The opinion of the court was delivered by: MCCUNE
We are asked to grant a new trial in the within case following the entry of a directed verdict for the defendants at the close of plaintiff's testimony.
The complaint alleged that Wilmer O. Parker traveling alone on July 4, 1966, at about 8:30 P.M. was operating his Ford car on Interstate 70 east of Belle Vernon in Westmoreland County, Pennsylvania, when he reached a dip in the road. As he went in and out of the dip the steering mechanism of his Ford, which was about a year old, temporarily froze and in particular both upper ball joints of the steering mechanism failed, making it impossible to steer the car which caused the car to cross the medial strip where it was struck by an oncoming vehicle. In the collision Wilmer O. Parker was killed.
Ford Motor Corporation was sued as the manufacturer, Baron Ford of Charleroi, Inc. as the seller and Paul Baron as an employee of the seller.
Ford Motor Company was sued under 402A of the Restatement but negligence was the theory directed at Baron Ford and Baron.
At the pretrial conference the deposition was offered as the expert's report and the court ordered that the deposition would be accepted as the report and the testimony of the expert on the stand would be confined to the observations and conclusions contained in the deposition (p. 5 pretrial transcript).
(The plaintiff's expert was permitted to file a later report which was consistent with his deposition).
At trial plaintiff introduced testimony that decedent, alone in his car, left home at 8:00 o'clock P.M. to drive from Monessen to Philadelphia. The car was about one year old and had been driven about 7000 miles. The car, going east left the east bound lanes, crossed the medial barrier or hump, went into the west bound lanes and was hit by a west bound car. As the Ford crossed the medial barrier or hump a witness coming west saw a side view of it and testified that the wheels were "straight." It was raining. The Ford had come around a slight curve to the right on a "tar" surface containing a slight dip in the road.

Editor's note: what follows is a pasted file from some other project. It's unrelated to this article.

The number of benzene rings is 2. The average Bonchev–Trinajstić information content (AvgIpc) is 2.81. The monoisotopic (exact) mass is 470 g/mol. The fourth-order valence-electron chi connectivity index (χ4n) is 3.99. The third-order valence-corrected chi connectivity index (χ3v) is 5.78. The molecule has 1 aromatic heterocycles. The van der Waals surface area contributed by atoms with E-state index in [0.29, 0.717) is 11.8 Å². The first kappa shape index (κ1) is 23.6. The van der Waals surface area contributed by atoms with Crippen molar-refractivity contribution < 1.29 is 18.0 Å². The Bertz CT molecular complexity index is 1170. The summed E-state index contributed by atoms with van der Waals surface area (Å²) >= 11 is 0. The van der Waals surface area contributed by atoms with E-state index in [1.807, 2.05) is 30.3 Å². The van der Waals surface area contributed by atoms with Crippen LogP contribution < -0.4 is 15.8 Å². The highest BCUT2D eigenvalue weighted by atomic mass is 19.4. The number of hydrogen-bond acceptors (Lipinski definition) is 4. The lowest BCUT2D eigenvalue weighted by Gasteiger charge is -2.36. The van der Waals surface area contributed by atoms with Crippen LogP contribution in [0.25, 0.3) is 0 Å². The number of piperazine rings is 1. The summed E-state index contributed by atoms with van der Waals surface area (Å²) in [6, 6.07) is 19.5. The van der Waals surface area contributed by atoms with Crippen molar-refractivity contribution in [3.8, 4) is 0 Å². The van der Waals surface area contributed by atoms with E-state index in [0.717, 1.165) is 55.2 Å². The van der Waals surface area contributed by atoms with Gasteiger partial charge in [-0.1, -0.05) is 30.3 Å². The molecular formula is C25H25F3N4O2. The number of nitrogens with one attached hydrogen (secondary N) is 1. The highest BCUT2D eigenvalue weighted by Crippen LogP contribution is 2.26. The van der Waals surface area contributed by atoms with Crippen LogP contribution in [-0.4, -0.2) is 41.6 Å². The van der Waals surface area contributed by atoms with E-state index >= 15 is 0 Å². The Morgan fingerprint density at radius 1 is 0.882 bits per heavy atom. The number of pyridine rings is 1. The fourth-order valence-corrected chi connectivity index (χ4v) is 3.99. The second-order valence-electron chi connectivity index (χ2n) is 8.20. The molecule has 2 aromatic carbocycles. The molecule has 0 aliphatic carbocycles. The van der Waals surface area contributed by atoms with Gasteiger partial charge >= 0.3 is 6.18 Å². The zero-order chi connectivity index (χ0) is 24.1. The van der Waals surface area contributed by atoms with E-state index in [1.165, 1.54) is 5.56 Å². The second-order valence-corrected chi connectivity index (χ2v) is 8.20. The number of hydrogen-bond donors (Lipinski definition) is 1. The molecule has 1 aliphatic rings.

Following the accident the Ford car was taken to a garage presumably by a tow truck and from there to a junk yard some 18 miles away by a tow truck. It was there that an investigator found it and had the ball joint assembly cut off the front end of the car. He had never examined the ball joints before the accident or before the car was found in the junk yard. Neither had the expert ever seen the ball joints until they were brought to his attention by the investigator. (At that time the grease seals were apparently intact. They apparently became ruptured during examinations of the ball joints conducted by some one).
The expert admitted he could not come to any conclusion that the ball joints were operating improperly on the car from his examination of them (p. 174) and had still (while testifying) not formed such an opinion (p. 176). He admitted that the part had been damaged in the accident which allowed more motion of the ball joint then normal (p. 179) and that it was impossible to give the joint a functional test (p. 180). This testimony was consistent with his deposition (see discussion at p. 193).
The expert admitted that he did not know when the grease seals were broken, or whether they were broken by the impact (p. 234) and if in fact the lubricant had leaked out of the joints and caused excessive wear or burring he didn't know when this took place (p. 234).
In view of all the testimony we failed to find any rational opinion that at the time the car was manufactured or sold it was in a defective condition and unreasonably dangerous to the consumer, or that the car reached the consumer without substantial change in the condition in which ...